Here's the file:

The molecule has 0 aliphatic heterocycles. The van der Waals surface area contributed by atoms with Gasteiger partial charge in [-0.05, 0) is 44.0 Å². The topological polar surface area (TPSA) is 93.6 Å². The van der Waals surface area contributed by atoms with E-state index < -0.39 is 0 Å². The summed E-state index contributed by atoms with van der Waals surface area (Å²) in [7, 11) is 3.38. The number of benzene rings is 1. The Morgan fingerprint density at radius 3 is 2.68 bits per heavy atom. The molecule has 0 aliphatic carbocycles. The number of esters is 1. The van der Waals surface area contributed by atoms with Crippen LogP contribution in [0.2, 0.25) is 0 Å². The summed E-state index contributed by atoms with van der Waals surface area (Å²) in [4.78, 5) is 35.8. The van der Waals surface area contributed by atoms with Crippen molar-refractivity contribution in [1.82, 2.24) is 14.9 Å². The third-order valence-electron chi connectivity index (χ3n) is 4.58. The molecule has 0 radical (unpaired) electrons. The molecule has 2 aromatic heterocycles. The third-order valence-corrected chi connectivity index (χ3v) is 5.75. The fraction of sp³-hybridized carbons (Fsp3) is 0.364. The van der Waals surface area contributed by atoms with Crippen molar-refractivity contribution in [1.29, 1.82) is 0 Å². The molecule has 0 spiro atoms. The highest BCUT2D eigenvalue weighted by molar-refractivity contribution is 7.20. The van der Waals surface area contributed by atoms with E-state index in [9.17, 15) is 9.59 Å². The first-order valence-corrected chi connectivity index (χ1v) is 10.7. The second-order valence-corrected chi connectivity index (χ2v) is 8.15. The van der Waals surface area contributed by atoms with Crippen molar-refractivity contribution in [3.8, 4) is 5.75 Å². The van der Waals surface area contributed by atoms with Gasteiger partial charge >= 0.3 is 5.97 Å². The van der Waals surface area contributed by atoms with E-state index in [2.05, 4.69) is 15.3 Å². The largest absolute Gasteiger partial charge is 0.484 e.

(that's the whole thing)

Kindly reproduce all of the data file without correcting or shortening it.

The molecule has 0 aliphatic heterocycles. The van der Waals surface area contributed by atoms with Gasteiger partial charge in [-0.05, 0) is 44.0 Å². The topological polar surface area (TPSA) is 93.6 Å². The van der Waals surface area contributed by atoms with E-state index < -0.39 is 0 Å². The summed E-state index contributed by atoms with van der Waals surface area (Å²) in [7, 11) is 3.38. The number of benzene rings is 1. The Morgan fingerprint density at radius 3 is 2.68 bits per heavy atom. The molecule has 0 aliphatic carbocycles. The number of esters is 1. The van der Waals surface area contributed by atoms with Crippen LogP contribution in [0.2, 0.25) is 0 Å². The summed E-state index contributed by atoms with van der Waals surface area (Å²) in [4.78, 5) is 35.8. The van der Waals surface area contributed by atoms with Crippen molar-refractivity contribution in [1.82, 2.24) is 14.9 Å². The third-order valence-electron chi connectivity index (χ3n) is 4.58. The molecule has 0 radical (unpaired) electrons. The molecule has 2 aromatic heterocycles. The third-order valence-corrected chi connectivity index (χ3v) is 5.75. The fraction of sp³-hybridized carbons (Fsp3) is 0.364. The van der Waals surface area contributed by atoms with Crippen molar-refractivity contribution in [1.29, 1.82) is 0 Å². The molecule has 0 spiro atoms. The highest BCUT2D eigenvalue weighted by molar-refractivity contribution is 7.20. The van der Waals surface area contributed by atoms with E-state index in [9.17, 15) is 9.59 Å². The first-order valence-corrected chi connectivity index (χ1v) is 10.7. The second-order valence-corrected chi connectivity index (χ2v) is 8.15. The van der Waals surface area contributed by atoms with Crippen molar-refractivity contribution in [3.8, 4) is 5.75 Å². The van der Waals surface area contributed by atoms with Gasteiger partial charge >= 0.3 is 5.97 Å². The van der Waals surface area contributed by atoms with E-state index in [2.05, 4.69) is 15.3 Å². The largest absolute Gasteiger partial charge is 0.484 e.